What is Depression?
We often use the expression ‘I feel depressed’ when we’re feeling sad or miserable about life. Usually, these feelings pass in due course. But, if the feelings are interfering with your life and don’t go away after a couple of weeks, or if they come back, over and over again, for a few days at a time, it could be a sign that you’re depressed in the medical sense of the term.
In its mildest form, depression can mean just being in low spirits. It doesn’t stop you leading your normal life, but makes everything harder to do and seem less worthwhile. At its most severe, major depression (clinical depression) can be life-threatening, because it can make you feel suicidal or simply give up the will to live.
There are also some specific forms of depression:
- Seasonal affective disorder (SAD) – this is seasonal depression which is related to day length. It usually comes on in the autumn and winter, when days are short and the sun is low in the sky, and gets better as the days get longer and brighter. (See Mind’s booklet Understanding seasonal affective disorder.)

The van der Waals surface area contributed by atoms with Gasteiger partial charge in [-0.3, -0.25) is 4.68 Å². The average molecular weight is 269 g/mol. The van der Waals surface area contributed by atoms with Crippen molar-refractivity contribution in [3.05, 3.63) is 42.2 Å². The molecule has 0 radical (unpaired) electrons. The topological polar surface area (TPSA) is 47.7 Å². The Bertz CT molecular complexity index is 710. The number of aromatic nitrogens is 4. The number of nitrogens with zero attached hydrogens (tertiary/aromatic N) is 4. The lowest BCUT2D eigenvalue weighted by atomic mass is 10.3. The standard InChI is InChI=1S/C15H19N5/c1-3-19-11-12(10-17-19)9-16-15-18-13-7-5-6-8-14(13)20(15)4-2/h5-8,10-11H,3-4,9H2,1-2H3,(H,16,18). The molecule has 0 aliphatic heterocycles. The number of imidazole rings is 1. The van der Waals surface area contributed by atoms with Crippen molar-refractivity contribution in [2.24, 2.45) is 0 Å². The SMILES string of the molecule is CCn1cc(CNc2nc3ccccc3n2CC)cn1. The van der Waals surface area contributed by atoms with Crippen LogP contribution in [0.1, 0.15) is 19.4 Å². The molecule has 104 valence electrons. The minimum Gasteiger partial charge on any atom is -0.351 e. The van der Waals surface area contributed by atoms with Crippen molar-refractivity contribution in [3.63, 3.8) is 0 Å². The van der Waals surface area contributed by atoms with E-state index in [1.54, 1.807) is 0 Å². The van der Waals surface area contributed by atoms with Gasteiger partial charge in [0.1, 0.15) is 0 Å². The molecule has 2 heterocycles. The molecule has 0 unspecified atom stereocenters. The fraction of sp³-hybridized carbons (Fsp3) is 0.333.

- Postnatal depression – many mothers have ‘the baby blues’ soon after the birth of their baby, but it usually passes after a day or two. Postnatal depression is a much more serious problem and can occur any time between two weeks and two years after the birth. (See Understanding postnatal depression.)
- Bipolar disorder (manic depression) – some people have major mood swings, when periods of depression alternate with periods of mania. When manic, they are in a state of high excitement, and may plan and may try to carry out over-ambitious schemes and ideas. They often then have periods of severe depression. (See our guide to bipolar disorder for more details).